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Republican devotees who have traveled to Tampa, Fla. for their party’s national convention expect a week filled with activities aimed at unifying the GOP around the central policy and agenda messages as they nominate former Massachusetts Gov. Mitt Romney for president.
But as thousands of out-of-towners arrived and made their trek to the Tampa Bay Times Forum, the arena hosting the convention, they have been greeted by some well-placed advertisements featuring some prominent conservative leaders -- including Ohio Gov. John Kasich -- that are not quite in lock-step with the message Republicans have long touted.
Kasich is prominently featured on a billboard outside the arena and on one at the most central interstate highway crossing in the city, as well as, on some placards adorning 40 city taxi cabs proclaiming his belief that global warming is real.
"I am a believer – my goodness I am a Republican – I happen to believe there is a problem with climate change," reads a quote attributed to Kasich that appears next to a picture of the smiling Ohio governor.
But wait, Kasich is still as staunch a conservative as ever, isn’t he? PolitiFact Ohio decided to check if the ad accurately reflects the governor’s position.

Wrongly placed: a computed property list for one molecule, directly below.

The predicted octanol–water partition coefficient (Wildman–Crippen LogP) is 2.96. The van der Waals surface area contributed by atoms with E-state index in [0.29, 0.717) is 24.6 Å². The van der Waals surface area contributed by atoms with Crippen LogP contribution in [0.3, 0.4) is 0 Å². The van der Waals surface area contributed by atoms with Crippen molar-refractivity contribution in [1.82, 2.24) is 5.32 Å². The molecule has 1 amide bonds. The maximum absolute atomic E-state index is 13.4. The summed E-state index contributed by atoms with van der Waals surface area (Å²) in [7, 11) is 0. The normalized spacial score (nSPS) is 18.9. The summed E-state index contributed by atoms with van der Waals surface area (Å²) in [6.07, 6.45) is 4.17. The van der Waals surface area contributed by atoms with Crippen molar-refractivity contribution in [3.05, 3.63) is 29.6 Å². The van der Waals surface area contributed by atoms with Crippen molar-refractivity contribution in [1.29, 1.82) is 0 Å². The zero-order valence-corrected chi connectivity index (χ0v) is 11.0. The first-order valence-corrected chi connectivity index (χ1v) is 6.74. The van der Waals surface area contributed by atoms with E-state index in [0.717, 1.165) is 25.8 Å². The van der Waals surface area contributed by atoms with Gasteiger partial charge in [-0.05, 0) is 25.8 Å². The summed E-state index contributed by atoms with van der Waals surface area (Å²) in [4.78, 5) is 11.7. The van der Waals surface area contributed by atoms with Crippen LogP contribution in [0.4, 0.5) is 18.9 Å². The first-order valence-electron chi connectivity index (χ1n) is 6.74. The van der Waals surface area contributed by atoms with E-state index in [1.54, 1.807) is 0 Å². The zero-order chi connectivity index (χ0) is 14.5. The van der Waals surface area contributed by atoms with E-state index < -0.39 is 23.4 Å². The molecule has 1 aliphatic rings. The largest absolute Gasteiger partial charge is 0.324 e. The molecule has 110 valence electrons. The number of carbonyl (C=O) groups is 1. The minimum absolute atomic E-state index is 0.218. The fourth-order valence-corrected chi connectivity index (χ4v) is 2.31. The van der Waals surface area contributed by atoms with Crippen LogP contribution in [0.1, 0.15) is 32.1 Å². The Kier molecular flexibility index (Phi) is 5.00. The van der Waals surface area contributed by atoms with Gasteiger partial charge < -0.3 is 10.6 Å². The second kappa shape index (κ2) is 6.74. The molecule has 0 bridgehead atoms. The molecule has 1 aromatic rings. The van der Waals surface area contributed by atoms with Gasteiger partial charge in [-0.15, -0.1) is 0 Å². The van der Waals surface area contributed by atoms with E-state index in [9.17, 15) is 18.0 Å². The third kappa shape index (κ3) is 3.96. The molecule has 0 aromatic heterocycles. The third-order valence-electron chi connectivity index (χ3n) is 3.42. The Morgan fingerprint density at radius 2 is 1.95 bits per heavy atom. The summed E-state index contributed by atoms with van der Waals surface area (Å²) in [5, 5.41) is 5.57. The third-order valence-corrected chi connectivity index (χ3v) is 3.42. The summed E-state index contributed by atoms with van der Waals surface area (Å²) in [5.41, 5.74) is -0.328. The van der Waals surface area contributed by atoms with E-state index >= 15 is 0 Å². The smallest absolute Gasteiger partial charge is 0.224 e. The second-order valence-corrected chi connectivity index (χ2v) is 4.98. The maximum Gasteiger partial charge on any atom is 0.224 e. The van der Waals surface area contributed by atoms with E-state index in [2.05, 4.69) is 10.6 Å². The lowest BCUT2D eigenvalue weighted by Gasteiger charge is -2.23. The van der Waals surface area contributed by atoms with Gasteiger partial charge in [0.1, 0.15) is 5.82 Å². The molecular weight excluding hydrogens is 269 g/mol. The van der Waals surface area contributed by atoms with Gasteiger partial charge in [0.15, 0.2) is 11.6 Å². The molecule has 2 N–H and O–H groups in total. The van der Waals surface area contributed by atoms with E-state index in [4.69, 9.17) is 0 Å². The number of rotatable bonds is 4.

The billboard was sponsored by the Florida Wildlife Federation, a private membership group with about 60,000 members who are hunters, fishermen and outdoorsmen with a keen interest in environmental issues. It told PolitiFact Ohio it partnered with the Evangelical Environmental Network, a Washington lobbying group, to place the advertisements.
The Federation’s policy consultant, Jay Liles, said his group is desperate to get politicians to view climate change as a life-changing issue and not a partisan issue. They have skin in this game. And there it is true that some Republicans have staked out a position doubting that climate change is really a factor.
In addition to Kasich, the federation also has sponsored similar ads with similar messages from similarly conservative leaders, such as, New Jersey Gov. Chris Christie, former New York City Mayor Rudy Giuliani and former President George W. Bush.
We checked with Kasich’s staff to see whether the quote was accurate. Rob Nichols, the governor’s spokesman, confirmed that it was taken from a speech Kasich made in May 2012 at a small energy conference in Columbus, Ohio, that was sponsored by The Hill, a Capitol Hill media organization.
"What they have on the billboard is accurate," Nichols said, adding that Kasich has uttered similar comments four or five times during various private speeches, some of which were before Republican gatherings.
But for context, Nichols said there is a little more to Kasich thoughts on global warming.
"He has said this several times but what is usually omitted is what is on the back-end of what he has said," Nichols said. "Each time he says it he has added, ‘How big is this? I don’t know. Should we overreact to this? No.’"